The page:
Murders in Chantilly: the little equerry chatted on France 3

Series Murders at… finds a new breath thanks to the duo full of tenderness formed by Élodie Frenck and Bruno Todeschini. A new episode not to be missed this Saturday September 2 at 9 p.m. on France 3.

After its tenth year of existence, an anniversary celebrated last April with a poor episode in Saint-Malo, it was feared that the series of Murders at… hard to renew. This episode, directed by Marjolaine de Lecluse in the magnificent setting of the Château de Chantilly and its equestrian academy, proves the contrary. It would also be good if it could inspire the next issues.

Perfect dosage

In writing, Matthieu Savignac, also at work for fiction Font, has indeed found the perfect balance between criminal intrigue and historical narrative. It all starts with a murder. This is the very principle of this meeting which often pes the bar of 5 million viewers. The lifeless body of a young rider was discovered in the lodges of the old equestrian theater of the Château de Chantilly. She was killed with a blunt object. Was she hiding a secret? Was she blackmailing a staff member at the castle? On her ring finger, we notice a mysterious ring. A ring at the origin of a dark legend…
Fortunately, this story will not pollute the episode, as is often the case in the Murders at… It does not become the supernatural tree that hides the small handful of suspects, among whom we quickly discover the culprit. Which, after all, allows you to fall asleep without anxiety.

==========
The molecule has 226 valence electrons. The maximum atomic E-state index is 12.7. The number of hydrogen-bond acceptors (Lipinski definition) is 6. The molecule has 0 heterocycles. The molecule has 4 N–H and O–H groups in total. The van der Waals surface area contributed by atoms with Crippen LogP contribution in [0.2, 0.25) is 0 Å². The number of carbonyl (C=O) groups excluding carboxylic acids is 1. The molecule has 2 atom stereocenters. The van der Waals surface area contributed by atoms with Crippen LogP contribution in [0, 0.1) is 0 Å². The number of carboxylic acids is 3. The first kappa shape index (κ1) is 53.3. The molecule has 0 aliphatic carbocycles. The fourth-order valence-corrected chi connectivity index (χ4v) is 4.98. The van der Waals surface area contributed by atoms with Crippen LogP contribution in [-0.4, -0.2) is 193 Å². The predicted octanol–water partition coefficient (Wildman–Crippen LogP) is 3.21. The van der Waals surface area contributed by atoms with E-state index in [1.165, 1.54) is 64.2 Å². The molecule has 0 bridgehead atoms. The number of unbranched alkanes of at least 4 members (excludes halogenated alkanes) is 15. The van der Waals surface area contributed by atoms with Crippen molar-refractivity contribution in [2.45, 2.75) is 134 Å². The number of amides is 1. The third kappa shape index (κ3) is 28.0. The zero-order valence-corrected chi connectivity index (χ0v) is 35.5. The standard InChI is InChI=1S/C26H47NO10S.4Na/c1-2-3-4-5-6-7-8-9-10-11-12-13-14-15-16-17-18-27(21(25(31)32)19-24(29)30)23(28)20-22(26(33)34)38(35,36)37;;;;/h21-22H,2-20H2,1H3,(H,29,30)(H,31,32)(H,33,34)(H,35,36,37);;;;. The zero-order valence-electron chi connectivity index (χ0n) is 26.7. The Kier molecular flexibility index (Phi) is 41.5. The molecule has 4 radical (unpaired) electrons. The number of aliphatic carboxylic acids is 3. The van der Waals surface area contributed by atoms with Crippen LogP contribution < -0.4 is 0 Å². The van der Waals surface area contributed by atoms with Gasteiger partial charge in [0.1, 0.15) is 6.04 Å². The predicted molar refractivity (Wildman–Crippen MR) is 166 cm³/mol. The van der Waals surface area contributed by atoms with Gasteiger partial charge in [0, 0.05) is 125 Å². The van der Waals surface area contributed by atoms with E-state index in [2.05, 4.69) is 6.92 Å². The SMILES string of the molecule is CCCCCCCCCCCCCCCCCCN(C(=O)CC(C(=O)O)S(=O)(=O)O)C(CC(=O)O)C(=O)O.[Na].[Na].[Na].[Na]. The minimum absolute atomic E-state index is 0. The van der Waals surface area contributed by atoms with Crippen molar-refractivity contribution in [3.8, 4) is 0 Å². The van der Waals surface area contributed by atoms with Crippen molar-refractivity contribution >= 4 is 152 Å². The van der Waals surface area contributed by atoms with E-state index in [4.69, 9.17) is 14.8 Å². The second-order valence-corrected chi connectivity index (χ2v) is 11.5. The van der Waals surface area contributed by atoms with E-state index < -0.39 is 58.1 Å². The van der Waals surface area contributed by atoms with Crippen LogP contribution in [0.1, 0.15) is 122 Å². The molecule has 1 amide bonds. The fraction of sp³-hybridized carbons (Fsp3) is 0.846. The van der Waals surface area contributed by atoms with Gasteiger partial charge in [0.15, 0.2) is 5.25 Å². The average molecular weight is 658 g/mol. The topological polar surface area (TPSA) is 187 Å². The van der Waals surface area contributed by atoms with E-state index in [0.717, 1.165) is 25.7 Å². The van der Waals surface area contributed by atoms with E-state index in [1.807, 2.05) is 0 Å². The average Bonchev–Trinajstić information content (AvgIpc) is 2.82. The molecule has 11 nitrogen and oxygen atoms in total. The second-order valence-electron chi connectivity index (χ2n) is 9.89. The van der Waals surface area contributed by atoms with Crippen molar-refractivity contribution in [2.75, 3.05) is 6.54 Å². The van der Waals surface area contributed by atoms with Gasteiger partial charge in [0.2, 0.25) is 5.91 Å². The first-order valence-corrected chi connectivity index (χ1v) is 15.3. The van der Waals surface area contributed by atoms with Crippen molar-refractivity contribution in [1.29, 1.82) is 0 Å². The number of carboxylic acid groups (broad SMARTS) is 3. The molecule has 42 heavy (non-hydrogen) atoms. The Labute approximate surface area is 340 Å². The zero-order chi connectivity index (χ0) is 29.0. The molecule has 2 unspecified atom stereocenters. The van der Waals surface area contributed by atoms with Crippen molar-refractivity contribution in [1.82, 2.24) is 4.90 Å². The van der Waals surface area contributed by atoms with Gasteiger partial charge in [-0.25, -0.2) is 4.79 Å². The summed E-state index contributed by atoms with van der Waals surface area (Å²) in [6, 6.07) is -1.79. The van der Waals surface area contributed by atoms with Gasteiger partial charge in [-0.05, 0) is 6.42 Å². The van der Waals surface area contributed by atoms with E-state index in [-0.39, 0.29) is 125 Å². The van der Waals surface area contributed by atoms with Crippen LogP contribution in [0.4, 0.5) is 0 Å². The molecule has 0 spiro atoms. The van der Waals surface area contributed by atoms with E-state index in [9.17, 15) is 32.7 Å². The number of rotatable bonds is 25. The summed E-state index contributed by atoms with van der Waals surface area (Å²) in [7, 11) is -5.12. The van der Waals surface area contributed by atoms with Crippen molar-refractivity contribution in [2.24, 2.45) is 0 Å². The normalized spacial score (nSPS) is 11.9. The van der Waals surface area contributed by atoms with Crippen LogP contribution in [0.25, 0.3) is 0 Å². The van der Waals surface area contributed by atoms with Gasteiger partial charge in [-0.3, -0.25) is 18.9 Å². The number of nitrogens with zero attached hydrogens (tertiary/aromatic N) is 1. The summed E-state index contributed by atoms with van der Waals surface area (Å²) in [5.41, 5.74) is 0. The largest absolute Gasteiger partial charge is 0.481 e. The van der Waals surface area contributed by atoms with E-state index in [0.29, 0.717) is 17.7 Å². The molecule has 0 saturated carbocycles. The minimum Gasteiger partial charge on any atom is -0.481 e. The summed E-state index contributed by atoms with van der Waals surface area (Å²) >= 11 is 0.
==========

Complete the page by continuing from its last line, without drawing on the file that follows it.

Complicity on screen

This time, Matthieu Savignac knew how to play on the opposition between the two investigators – who is another imposed figure of the Murders in… – by bringing together two freshly divorced gendarmerie captains, Antoine Mercier and Juliette Delambre. The cast does the rest, very well indeed, since these roles have been entrusted to Bruno Todeschini, already remarkable for his ambiguity in season 1 of BRI, the new detective series from Canal+. Facing him, Élodie Frenck shows that it would have been a shame to confine her to the character of the pretty idiot that she embodied in Agatha Christie’s Les Pe Meurtres. Their bond on the screen is quite remarkable, so much so that we could well see them becoming the recurring heroes of their own series. Especially since their ociation benefits from other good interpretations, in particular that of Hippolyte Girardot, the culprit designated in the custom-made suit of Demeziere, patron of the Château de Chantilly, whose very high-placed supporters allow him to taunt the blues. And skillfully maintain a false track.

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